“While introspection is useful, it anchors people in their old strengths, and that won’t necessarily help them move forward.”

Is this reversal of logic simply another way of saying, “Fake it till you make it?” Not at all, says Ibarra, because that requires knowing who it is you want to become and how you will go about achieving greater success. Most people, she argues, know neither.

“The only thing people know is that they want to move up or have a bigger impact. But they don’t have any clarity on how they might achieve this.”

Trial and error

The concept of outsight is therefore rooted in experimentation: it involves using trial and error to learn who it is you want to become, and how you will become that person.

“For example, someone might say to themselves, ‘I want a promotion, but I don’t want to have to be like those people in order to get it. Outsight is a process of learning that’s often full of ambivalence. It’s about experimenting until you learn it.”

She advocates experimenting with new ways of doing your job, expanding your peer network and being more playful with your sense of self. She gives an example of how to make your day-to-day work more strategic.

“You can’t get a strategic perspective by sitting around the office. You only get a big-picture view when you get involved in activities outside of your area of expertise, your organisation and even your industry. Sign up for a new project, taskforce, professional association or extracurricular professional activity. They will help you learn new skills and broaden your horizons.”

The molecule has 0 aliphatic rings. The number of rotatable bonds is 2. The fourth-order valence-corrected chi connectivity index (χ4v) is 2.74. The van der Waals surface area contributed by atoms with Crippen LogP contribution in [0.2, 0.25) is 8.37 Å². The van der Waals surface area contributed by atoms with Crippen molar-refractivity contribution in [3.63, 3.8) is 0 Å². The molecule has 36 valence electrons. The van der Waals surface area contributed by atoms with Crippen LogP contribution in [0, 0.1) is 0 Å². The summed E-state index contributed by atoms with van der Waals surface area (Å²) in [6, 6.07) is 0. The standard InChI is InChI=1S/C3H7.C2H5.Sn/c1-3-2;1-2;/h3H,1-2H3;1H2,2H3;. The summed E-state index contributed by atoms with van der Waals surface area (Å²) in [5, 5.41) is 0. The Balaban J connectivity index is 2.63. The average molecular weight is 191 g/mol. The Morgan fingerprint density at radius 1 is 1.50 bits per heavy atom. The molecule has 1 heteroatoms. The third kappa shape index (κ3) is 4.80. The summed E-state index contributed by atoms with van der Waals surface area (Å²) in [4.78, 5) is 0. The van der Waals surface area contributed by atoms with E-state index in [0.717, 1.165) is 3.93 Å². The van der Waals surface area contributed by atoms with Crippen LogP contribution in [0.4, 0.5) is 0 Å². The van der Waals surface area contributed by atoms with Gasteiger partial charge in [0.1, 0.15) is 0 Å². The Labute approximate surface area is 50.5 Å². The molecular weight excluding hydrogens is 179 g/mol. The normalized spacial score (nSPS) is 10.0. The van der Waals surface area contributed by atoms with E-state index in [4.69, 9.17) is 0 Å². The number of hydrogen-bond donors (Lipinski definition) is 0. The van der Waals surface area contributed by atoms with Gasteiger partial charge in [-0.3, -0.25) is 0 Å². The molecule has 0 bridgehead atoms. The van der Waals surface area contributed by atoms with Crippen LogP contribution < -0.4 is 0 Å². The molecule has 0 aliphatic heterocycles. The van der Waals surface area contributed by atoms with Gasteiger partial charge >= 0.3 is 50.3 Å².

As technological disruption affects every facet of our working lives, Ibarra is convinced that working to build outsight is one way to help us remain relevant as individuals and help our organisations stay on their toes.

This article originally appeared in the April 2018 issue of HRM magazine.


Discover the future of HR with the world’s leading speakers including Lynda Gratton, Toby Walsh and Herminia Ibarra, at the AHRI National Convention and Exhibition at the Melbourne Convention and exhibition Centre from 28 to 30 August 2018. Early bird registration closes Thursday 31 May.

Leave a reply

1 Comment On "What is the next big thing in leadership training?"

avatar
  Subscribe to receive comments  
Notify me of
Aldeiy Alderson

This article chimes with the ‘Diversity of Thought’ approach we are using in our organisation (a military commando logistics regiment). We agree with Changing your perspective; we call it Learning and Adaptation. We think there is an additional need for leaders to read and reflect and visit other organisations to see alternatives. We do not think ‘outsourcing’ to a bespoke course or seminar or blog is enough. Visitors welcome (real or virtual)!

Aldeiy Alderson
North Devon
UK

More on HRM